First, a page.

Bottom Line: Additionally, this impact was analyzed by two-dimensional differential gel electrophoresis proteomics to discover protein actors specifically present or accumulated in contact with uranium.Exposure to uranium resulted in differential accumulation of proteins associated with oxidative stress and in the accumulation of the NADH/quinone oxidoreductase WrbA.This FMN dependent protein performs obligate two-electron reduction of quinones, and may be involved in cells response to oxidative stress.Interestingly, this WrbA protein presents similarities with the chromate reductase from E. coli, which was shown to reduce uranyl in vitro.

View Article: PubMed Central - PubMed

Affiliation: CEA, DSV, IBEB, Commissariat à l'Energie Atomique, Laboratoire des Interactions Protéine-Métal, Saint-Paul-lez-Durance, France ; CNRS, UMR Biologie Végétale et Microbiologie Environnementales 7265, Saint-Paul-lez-Durance, France ; Université d'Aix-Marseille, Saint-Paul-lez-Durance, France.

ABSTRACT
Better understanding of uranyl toxicity in bacteria is necessary to optimize strains for bioremediation purposes or for using bacteria as biodetectors for bioavailable uranyl. In this study, after different steps of optimization, Escherichia coli cells were exposed to uranyl at low pH to minimize uranyl precipitation and to increase its bioavailability. Bacteria were adapted to mid acidic pH before exposure to 50 or 80 µM uranyl acetate for two hours at pH≈3. To evaluate the impact of uranium, growth in these conditions were compared and the same rates of cells survival were observed in control and uranyl exposed cultures. Additionally, this impact was analyzed by two-dimensional differential gel electrophoresis proteomics to discover protein actors specifically present or accumulated in contact with uranium.Exposure to uranium resulted in differential accumulation of proteins associated with oxidative stress and in the accumulation of the NADH/quinone oxidoreductase WrbA. This FMN dependent protein performs obligate two-electron reduction of quinones, and may be involved in cells response to oxidative stress. Interestingly, this WrbA protein presents similarities with the chromate reductase from E. coli, which was shown to reduce uranyl in vitro.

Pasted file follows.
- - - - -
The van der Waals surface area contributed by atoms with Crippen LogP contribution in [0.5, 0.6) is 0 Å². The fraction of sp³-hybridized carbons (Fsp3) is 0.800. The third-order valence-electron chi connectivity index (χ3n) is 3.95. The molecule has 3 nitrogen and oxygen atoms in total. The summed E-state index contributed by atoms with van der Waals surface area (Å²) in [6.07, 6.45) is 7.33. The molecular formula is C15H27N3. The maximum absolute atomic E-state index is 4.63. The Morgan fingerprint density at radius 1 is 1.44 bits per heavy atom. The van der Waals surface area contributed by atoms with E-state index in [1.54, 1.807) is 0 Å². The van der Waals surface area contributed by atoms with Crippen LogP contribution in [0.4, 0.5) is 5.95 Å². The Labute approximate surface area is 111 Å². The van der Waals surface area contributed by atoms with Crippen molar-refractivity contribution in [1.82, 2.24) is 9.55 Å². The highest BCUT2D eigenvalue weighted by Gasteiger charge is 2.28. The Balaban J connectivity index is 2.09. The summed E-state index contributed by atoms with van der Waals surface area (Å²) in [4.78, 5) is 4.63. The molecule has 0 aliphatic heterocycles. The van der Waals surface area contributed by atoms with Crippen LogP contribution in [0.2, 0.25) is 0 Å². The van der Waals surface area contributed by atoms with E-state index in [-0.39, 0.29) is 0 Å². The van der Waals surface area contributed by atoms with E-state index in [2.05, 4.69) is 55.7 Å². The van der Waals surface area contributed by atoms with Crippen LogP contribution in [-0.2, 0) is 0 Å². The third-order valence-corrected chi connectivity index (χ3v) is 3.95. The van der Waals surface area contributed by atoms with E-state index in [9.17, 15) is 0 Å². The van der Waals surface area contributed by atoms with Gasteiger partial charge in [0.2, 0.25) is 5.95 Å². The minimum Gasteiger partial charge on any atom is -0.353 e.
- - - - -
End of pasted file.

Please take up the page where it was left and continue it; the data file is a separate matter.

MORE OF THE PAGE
Show MeSH
Related in: MedlinePlus